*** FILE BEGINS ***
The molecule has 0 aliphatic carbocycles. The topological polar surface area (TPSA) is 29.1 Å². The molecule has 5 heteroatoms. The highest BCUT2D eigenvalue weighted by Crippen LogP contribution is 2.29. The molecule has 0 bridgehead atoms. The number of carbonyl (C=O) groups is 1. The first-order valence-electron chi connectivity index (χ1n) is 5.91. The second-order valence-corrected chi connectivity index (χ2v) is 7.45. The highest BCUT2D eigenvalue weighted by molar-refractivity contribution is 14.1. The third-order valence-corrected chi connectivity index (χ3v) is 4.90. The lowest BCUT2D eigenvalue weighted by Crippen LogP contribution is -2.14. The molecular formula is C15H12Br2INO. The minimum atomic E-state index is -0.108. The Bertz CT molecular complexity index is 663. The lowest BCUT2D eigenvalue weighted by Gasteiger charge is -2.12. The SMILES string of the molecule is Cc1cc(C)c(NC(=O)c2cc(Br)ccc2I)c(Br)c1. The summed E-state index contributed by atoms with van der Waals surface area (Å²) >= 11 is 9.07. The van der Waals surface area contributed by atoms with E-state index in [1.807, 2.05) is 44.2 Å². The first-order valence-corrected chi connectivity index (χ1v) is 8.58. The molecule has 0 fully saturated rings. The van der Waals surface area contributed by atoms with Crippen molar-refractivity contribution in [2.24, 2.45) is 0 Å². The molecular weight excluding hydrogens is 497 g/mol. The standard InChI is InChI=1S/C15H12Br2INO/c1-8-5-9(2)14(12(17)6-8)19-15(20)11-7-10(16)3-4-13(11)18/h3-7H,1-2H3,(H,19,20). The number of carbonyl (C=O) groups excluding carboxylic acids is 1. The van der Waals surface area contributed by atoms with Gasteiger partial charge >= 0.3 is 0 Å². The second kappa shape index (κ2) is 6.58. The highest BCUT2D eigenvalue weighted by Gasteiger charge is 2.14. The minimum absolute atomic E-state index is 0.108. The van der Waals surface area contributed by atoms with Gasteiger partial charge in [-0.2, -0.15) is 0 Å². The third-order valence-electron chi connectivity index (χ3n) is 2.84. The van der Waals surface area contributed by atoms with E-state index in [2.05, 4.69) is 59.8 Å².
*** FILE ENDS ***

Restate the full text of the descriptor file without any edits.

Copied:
The molecule has 0 aliphatic carbocycles. The topological polar surface area (TPSA) is 29.1 Å². The molecule has 5 heteroatoms. The highest BCUT2D eigenvalue weighted by Crippen LogP contribution is 2.29. The molecule has 0 bridgehead atoms. The number of carbonyl (C=O) groups is 1. The first-order valence-electron chi connectivity index (χ1n) is 5.91. The second-order valence-corrected chi connectivity index (χ2v) is 7.45. The highest BCUT2D eigenvalue weighted by molar-refractivity contribution is 14.1. The third-order valence-corrected chi connectivity index (χ3v) is 4.90. The lowest BCUT2D eigenvalue weighted by Crippen LogP contribution is -2.14. The molecular formula is C15H12Br2INO. The minimum atomic E-state index is -0.108. The Bertz CT molecular complexity index is 663. The lowest BCUT2D eigenvalue weighted by Gasteiger charge is -2.12. The SMILES string of the molecule is Cc1cc(C)c(NC(=O)c2cc(Br)ccc2I)c(Br)c1. The summed E-state index contributed by atoms with van der Waals surface area (Å²) >= 11 is 9.07. The van der Waals surface area contributed by atoms with E-state index in [1.807, 2.05) is 44.2 Å². The first-order valence-corrected chi connectivity index (χ1v) is 8.58. The molecule has 0 fully saturated rings. The van der Waals surface area contributed by atoms with Crippen molar-refractivity contribution in [2.24, 2.45) is 0 Å². The molecular weight excluding hydrogens is 497 g/mol. The standard InChI is InChI=1S/C15H12Br2INO/c1-8-5-9(2)14(12(17)6-8)19-15(20)11-7-10(16)3-4-13(11)18/h3-7H,1-2H3,(H,19,20). The number of carbonyl (C=O) groups excluding carboxylic acids is 1. The van der Waals surface area contributed by atoms with Gasteiger partial charge >= 0.3 is 0 Å². The second kappa shape index (κ2) is 6.58. The highest BCUT2D eigenvalue weighted by Gasteiger charge is 2.14. The minimum absolute atomic E-state index is 0.108. The van der Waals surface area contributed by atoms with Gasteiger partial charge in [-0.2, -0.15) is 0 Å². The third-order valence-electron chi connectivity index (χ3n) is 2.84. The van der Waals surface area contributed by atoms with E-state index in [2.05, 4.69) is 59.8 Å².